Climate ‘geoengineering’ technologies, where particles are sprayed into the stratosphere to deflect more sunlight away from a heating Earth, have a height problem.
Recent studies have suggested spraying aerosols into the atmosphere at huge heights – 15 miles up – to deflect incoming sunlight.
However, a new report warns against this. Increase costsIt makes the endeavor less practical as spy planes that fly high at 12 miles above the ground are not allowed to fly.
Wake Smith, the study’s lead author, stated that the study “should alter the way climate intervention models are run globally and that practical limits must be weighed against radiative effectiveness in designing solar geoengineering programmes.”
“There is a ceiling in space above which traditional aircraft cannot fly, and 25 kilometers is it.”
The study was published by Environmental Research Communications.
Recent studies have shown that stratospheric airsols deployed at 25 km (15 mi) above the ground are more effective than at 20km (12.4 mi).
Normal planes, military jets, and normal planes typically cruise six miles above the ground. High-flying spy and drone planes can fly 12 miles.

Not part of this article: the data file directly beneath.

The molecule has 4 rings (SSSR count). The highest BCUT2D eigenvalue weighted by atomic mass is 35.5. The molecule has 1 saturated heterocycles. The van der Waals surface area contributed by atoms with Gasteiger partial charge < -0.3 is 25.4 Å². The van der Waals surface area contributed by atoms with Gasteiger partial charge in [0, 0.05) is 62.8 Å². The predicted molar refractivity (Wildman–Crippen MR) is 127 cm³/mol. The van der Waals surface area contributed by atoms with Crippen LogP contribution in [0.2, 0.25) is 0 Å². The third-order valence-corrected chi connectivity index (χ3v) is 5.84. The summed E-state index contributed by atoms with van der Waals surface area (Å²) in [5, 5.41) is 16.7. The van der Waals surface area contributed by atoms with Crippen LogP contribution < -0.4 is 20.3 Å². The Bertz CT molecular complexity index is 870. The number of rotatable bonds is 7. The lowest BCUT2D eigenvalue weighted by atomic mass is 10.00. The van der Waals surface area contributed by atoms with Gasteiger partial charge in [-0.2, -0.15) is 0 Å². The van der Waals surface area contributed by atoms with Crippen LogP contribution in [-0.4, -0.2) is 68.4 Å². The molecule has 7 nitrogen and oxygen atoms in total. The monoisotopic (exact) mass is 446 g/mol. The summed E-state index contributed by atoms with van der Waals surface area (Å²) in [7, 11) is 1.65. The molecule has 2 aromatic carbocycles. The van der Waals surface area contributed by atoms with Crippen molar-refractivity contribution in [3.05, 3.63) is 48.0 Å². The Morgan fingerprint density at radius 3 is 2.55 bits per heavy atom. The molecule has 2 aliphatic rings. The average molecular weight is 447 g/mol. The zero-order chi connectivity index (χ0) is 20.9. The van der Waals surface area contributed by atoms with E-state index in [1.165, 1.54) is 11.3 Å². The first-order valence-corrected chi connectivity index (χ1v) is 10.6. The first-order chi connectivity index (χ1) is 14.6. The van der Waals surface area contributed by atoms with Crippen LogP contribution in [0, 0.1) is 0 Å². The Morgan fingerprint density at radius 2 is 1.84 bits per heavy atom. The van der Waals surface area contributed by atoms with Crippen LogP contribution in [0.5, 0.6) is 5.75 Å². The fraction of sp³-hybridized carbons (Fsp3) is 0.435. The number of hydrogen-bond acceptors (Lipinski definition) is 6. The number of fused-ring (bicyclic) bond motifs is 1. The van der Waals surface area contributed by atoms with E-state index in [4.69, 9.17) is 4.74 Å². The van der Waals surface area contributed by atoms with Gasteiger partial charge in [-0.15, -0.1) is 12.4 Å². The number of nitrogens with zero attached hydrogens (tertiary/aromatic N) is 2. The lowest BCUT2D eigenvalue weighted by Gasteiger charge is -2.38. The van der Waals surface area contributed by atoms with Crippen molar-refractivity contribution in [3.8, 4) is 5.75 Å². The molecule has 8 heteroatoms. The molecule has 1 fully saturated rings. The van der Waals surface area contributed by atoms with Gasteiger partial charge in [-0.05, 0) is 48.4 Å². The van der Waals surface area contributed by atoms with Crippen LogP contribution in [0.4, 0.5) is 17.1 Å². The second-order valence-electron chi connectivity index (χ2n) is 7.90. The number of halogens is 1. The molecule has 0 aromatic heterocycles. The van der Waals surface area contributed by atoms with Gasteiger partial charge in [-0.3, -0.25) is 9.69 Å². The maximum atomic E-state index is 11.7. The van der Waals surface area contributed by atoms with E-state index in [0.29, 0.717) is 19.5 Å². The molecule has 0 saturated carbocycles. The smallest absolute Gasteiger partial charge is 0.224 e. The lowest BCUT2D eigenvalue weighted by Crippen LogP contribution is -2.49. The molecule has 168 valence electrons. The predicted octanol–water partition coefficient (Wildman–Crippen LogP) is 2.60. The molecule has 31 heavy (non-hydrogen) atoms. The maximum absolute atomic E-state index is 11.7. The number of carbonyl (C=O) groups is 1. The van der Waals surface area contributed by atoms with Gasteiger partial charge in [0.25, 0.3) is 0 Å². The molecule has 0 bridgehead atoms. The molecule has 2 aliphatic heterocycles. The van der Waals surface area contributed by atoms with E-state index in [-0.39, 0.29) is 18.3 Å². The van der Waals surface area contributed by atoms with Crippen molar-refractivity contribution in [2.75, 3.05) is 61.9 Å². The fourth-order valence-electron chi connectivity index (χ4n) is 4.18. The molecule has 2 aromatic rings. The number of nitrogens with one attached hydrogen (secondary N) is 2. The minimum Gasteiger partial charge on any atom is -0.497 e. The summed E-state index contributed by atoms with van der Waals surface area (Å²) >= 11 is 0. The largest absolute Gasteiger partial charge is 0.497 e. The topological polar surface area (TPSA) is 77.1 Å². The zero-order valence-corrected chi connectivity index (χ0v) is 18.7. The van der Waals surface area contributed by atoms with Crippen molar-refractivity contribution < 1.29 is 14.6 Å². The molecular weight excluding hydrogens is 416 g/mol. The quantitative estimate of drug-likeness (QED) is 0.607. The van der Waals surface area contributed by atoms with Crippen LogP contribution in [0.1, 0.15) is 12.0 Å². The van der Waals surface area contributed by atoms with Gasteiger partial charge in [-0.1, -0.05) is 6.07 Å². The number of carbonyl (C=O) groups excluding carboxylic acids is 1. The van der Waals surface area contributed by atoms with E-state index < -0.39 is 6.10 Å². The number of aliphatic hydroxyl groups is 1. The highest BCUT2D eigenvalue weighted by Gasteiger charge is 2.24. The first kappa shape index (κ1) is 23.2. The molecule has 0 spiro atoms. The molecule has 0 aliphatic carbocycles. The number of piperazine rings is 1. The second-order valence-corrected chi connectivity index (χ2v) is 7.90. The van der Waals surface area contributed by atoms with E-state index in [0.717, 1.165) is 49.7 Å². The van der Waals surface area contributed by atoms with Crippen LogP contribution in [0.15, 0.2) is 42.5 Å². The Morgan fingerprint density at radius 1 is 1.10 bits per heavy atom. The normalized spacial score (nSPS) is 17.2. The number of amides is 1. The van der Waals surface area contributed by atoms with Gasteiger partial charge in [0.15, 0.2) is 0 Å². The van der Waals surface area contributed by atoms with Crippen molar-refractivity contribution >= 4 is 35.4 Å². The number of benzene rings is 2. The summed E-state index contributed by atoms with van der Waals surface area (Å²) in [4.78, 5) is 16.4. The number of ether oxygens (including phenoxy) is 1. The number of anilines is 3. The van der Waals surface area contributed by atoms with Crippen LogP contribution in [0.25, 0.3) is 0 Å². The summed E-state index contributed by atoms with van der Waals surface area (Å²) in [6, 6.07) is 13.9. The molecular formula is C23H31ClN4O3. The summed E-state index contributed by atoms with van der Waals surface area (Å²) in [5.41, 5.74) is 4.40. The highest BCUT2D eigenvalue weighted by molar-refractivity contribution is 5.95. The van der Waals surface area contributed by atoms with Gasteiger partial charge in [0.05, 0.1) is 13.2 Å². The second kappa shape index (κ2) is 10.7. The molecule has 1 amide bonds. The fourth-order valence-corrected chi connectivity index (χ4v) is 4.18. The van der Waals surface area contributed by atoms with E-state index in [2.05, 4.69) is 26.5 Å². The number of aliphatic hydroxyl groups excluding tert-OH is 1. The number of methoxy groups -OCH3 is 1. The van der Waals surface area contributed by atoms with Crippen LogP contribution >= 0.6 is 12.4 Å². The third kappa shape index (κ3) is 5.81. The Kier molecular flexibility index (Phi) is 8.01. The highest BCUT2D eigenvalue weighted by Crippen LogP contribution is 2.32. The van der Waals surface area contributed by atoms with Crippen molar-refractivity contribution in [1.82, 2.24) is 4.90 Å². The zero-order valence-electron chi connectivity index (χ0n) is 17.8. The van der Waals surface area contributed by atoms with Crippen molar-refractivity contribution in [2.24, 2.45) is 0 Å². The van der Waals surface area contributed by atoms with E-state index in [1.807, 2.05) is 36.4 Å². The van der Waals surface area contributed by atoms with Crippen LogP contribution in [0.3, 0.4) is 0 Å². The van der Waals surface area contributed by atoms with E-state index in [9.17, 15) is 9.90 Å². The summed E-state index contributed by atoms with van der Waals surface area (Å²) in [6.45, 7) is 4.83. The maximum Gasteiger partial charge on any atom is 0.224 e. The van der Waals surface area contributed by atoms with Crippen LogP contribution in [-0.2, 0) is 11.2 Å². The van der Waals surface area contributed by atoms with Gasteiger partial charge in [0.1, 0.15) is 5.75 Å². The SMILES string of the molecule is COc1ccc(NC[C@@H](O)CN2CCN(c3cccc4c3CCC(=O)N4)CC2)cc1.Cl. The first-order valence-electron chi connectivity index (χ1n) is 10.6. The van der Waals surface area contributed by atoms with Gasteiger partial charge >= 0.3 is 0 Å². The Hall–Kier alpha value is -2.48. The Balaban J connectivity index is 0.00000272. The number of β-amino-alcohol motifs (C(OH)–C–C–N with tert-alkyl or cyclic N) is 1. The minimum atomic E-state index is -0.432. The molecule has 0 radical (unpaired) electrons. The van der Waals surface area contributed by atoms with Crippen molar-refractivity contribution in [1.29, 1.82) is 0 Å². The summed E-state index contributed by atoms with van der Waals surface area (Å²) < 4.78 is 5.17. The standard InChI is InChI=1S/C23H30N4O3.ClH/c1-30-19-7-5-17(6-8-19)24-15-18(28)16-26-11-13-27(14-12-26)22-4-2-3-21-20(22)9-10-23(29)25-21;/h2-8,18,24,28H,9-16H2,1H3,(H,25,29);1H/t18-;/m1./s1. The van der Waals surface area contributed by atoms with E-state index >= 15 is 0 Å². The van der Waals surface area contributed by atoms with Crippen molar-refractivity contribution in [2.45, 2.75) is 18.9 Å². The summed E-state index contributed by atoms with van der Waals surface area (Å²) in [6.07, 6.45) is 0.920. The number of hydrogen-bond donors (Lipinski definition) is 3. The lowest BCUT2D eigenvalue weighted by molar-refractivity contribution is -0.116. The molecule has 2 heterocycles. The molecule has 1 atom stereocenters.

The cost of flying hundreds of thousands of solar geoengineering deployment flights annually to altitudes inaccessible to elite spy planes would be substantial.
It would also pose unacceptable safety risk for pilots, aircraft, and uninvolved citizens on the ground.
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The new report addresses a question that was asked by the US National Academy of Science, Engineering and Medicine during a landmark study that took place in March 2021. It recognized the need to further research the viability of aerosols being deposited well beyond 12 miles.
The idea of ‘solar geoengineering’ or solar radiation management (SRM) is controversial, mimicking the world-chilling effects of huge volcanic eruptions.
Some scientists have suggested that such technology could be used as a ‘stop gap’ to reduce temperatures while measures to limit CO2 emissions are put in place.
But others have suggested that when the SRM was withdrawn, it could lead to rapid global warming in a phenomenon known as ‘termination shock’.
Bill Gates, billionaire founder of Microsoft, and top scientists at Harvard are two examples of people who have been researching the idea.
The Stratospheric Controlled Perturbation Experiment, (SCoPEx), will see carbonate powder released into the atmosphere.
Researchers suggest that jets could complete more than 60,000. They would start with eight planes and then move up to 100.
At the moment, there are no aircraft that can do this. They would have to be developed.
The researchers wrote previously: “Dozens would have both the expertise as well as the money to launch such an initiative.”
“Around 50 nations have military budgets exceeding $3 billion, with 30 having more than $6 billion.”
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